(HELENA) A crowd filled the Montana State Capitol rotunda Tuesday morning, to watch the swearing-in of Helena’s newest city leaders.
Among those officially taking office was Wilmot Collins, the city’s first new mayor in 16 years.
“I am excited,” he said. “I’m looking forward to meeting with the people of Helena, and listening to our issues and working through them.”
Collins was joined by City Commissioners Andres Haladay – starting his second term – and Heather O’Loughlin – elected for the first time. District Judge Mike Menahan administered the oath of office to all three.
Leaders from Gov. Steve Bullock and Lt. Gov. Mike Cooney to county commissioners and local lawmakers were in attendance, along with the mayor and commissioners’ families, friends, co-workers and supporters.
Collins became mayor after narrowly defeating four-term incumbent Jim Smith in November’s elections. His victory immediately drew national attention because of his unique life story. Born in Liberia, he came to Helena with his wife more than 20 years ago, while their home country was in the middle of a civil war. Today, he works as a child protection specialist with the Montana Department of Public Health and Human Services and serves in the U.S. Navy Reserve. Historians believe he will be the first black mayor to serve officially in Helena and in the state of Montana.
Collins has called the time since his election a “whirlwind.” By Tuesday morning, he was beginning to lose his voice.
“It has been busy, but you know what? For the people of Helena, I’ll do it again,” he said.
O’Loughlin, Helena’s new city commissioner, is the co-director of the Montana Budget and Policy Center. She said she’s grateful for the opportunity to serve the city.
“I’ve got a lot that I’m hoping to accomplish, and I’m excited to work with fellow commissioners to get things done,” said O’Loughlin.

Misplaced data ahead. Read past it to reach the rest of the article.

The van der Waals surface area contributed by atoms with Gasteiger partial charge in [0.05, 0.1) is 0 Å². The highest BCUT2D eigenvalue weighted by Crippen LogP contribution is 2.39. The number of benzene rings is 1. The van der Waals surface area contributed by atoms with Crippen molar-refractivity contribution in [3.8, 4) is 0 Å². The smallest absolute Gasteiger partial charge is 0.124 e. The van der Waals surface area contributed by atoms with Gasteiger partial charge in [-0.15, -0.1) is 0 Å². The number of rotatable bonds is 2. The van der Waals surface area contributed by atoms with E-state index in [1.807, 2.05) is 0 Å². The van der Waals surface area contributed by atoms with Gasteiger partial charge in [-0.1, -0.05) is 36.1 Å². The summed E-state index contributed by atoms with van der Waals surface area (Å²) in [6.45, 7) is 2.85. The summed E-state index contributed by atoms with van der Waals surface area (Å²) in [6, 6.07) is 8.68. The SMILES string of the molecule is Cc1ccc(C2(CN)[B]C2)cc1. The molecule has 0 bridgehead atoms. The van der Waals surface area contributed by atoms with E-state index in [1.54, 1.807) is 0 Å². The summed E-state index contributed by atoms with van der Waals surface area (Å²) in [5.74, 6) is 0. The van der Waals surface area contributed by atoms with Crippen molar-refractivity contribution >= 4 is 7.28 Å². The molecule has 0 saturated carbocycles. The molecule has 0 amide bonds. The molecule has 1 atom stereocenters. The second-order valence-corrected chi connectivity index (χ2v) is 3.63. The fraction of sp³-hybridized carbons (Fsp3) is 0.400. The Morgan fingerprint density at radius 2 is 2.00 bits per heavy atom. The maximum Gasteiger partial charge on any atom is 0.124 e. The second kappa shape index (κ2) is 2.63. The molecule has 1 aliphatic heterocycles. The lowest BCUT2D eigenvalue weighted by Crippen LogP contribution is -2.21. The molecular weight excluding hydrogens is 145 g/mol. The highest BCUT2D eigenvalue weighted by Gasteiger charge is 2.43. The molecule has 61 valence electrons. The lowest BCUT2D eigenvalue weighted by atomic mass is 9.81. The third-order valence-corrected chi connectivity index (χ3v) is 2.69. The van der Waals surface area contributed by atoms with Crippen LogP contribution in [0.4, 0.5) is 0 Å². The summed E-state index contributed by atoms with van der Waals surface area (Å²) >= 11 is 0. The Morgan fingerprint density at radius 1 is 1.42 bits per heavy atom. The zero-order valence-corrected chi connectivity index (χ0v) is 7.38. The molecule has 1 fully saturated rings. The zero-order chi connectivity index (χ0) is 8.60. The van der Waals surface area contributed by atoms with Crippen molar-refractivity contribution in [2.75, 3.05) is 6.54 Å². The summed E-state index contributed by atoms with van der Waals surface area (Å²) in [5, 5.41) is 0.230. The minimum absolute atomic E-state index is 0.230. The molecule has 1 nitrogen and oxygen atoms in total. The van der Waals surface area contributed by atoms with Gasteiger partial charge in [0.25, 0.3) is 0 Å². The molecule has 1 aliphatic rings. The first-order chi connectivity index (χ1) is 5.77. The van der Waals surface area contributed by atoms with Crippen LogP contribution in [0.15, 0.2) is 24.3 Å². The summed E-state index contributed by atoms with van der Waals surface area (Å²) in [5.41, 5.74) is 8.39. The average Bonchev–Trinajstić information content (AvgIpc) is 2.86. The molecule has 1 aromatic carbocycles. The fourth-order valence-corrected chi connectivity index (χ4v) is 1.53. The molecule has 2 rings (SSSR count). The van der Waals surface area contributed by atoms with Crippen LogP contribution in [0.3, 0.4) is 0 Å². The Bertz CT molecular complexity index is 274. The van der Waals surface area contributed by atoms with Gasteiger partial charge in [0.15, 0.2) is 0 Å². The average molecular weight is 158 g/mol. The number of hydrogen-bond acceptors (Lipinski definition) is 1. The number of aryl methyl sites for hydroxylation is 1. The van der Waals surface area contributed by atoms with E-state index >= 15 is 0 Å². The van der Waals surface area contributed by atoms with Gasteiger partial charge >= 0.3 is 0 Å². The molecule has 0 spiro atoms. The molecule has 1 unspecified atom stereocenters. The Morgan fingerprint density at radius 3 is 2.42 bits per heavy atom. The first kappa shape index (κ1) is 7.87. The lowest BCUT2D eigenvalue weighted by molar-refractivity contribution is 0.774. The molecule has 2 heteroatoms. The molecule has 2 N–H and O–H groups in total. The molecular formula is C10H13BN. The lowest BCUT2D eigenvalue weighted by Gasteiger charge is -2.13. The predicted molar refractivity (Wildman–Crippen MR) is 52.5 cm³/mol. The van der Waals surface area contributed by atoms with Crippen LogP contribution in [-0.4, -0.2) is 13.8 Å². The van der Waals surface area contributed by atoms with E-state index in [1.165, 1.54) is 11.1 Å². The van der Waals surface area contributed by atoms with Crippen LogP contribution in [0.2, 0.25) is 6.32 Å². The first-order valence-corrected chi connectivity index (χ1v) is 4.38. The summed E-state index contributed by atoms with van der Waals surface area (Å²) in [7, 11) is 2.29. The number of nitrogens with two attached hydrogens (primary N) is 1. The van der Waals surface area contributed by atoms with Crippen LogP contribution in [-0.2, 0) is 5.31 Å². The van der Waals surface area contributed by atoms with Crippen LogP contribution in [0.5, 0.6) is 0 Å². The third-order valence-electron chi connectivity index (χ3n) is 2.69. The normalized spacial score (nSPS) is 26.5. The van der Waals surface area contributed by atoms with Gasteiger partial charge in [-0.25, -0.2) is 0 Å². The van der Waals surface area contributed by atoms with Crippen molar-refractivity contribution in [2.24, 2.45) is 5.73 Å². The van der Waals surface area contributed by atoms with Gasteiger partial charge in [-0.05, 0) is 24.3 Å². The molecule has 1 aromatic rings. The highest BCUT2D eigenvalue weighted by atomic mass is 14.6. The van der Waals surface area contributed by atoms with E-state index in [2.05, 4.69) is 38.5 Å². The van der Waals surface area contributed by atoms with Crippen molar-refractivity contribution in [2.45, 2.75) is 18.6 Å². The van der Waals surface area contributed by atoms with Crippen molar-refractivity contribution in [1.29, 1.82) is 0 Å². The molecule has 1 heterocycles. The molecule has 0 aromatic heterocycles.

Haladay, an attorney, was first elected to the city commission in 2013 and won reelection in November. He spoke to the people of Helena, whether or not they supported his candidacy.
“We’re here to work for you over the next four years and listen to you and work with you and figure out how to keep making Helena a better place,” he said.
Collins, Haladay and O’Loughlin ran together in the November elections as a self-described “progressive slate” of candidates. They’ve promised to tackle big issues facing Helena, from affordable housing to funding for fire and police protection.
But Collins said he understands city leaders need to work on residents’ everyday concerns, like snow plowing, as well.
“My email is so packed right now from issues on snow removal, it’s been crazy,” he said. “We’ve got to get to the table and talk.”
After his election, Collins was invited to take part in a seminar at Harvard University’s Institute of Politics, along with other newly-elected mayors from around the country. He said it was valuable to meet and talk with other people facing the same challenges he will.
“It brought some sense of calm to me, knowing that Helena issues are not only Helena’s issues – it’s nationwide,” he said.
The new mayor and city commissioners will begin their work this week. They will take part in an administrative meeting Wednesday, then have their first official commission meeting next Monday night.
During Tuesday’s ceremonies, Collins reached out to city employees, the city and county commissions and the Helena community.
“I open my arms,” he told them. “I’m ready to work with you.”